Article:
Our customers and other third parties may also dispute, or be unable to meet, their contractual indemnification obligations to us. Accordingly, we may be unable to transfer these risks to our customers and other third parties by contract or indemnification agreements. Incurring a liability for which we are not fully indemnified or insured could have a material adverse effect on our business, financial condition and results of operations.
We insure working land rigs and related equipment at values that approximate the current replacement cost on the inception date of the policies. We also carry insurance with varying deductibles and coverage limits with respect to stacked rigs, offshore platform rigs, and “named wind storm” risk in the Gulf of Mexico. In addition, we have insurance coverage for comprehensive general liability, automobile liability, workers’ compensation and employer’s liability, and certain other specific risks. Insurance is purchased over deductibles to reduce our exposure to catastrophic events. In some cases, we self-insure large deductibles on certain insurance policies. We retain a significant portion of our expected losses under our workers’ compensation, general liability and automobile liability programs. The Company self‑insures a number of other risks, including loss of earnings and business interruption. We are unable to obtain significant amounts of insurance to cover risks of underground reservoir damage. Our insurance will not in all situations provide sufficient funds to protect us from all losses and liabilities that could result from our operations. Our coverage includes aggregate policy limits. As a result, we retain the risk for any loss in excess of these limits. No assurance can be given that insurance coverage will continue to be available at rates considered reasonable or that our coverage will respond to a specific loss. In addition, our insurance may not cover losses associated with pandemics such as the COVID-19 pandemic. Further, we may experience difficulties in collecting from our insurers or our insurers may deny all or a portion of our claims for insurance coverage.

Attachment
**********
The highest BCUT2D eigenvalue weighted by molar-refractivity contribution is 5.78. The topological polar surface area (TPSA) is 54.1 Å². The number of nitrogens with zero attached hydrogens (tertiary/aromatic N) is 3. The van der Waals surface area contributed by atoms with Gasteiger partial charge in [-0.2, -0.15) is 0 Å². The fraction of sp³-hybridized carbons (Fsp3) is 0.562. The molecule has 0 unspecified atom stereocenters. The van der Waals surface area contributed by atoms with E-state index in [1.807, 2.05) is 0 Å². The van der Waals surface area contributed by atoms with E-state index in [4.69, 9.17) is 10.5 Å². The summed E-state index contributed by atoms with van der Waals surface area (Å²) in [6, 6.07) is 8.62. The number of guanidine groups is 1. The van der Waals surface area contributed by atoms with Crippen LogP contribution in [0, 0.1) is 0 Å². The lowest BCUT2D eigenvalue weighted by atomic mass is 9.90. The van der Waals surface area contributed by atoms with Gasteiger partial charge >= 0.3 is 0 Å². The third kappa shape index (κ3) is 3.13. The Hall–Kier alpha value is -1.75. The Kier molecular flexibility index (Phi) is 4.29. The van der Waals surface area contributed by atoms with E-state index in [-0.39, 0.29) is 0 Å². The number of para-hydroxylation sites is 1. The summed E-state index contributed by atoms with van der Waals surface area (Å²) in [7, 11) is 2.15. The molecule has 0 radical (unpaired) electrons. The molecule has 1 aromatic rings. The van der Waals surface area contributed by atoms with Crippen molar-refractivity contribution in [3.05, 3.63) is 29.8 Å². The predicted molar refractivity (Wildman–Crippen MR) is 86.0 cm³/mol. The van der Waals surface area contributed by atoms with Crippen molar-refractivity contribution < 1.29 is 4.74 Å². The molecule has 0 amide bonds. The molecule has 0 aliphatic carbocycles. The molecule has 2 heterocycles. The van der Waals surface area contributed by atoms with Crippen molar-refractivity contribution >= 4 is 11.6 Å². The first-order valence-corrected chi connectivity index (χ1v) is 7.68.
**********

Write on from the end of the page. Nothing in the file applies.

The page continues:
If a significant accident or other event occurs and is not fully covered by insurance or an enforceable or recoverable indemnity from a customer, it could have a material adverse effect on our business, financial condition and results of operations.

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Our business is subject to cybersecurity risks.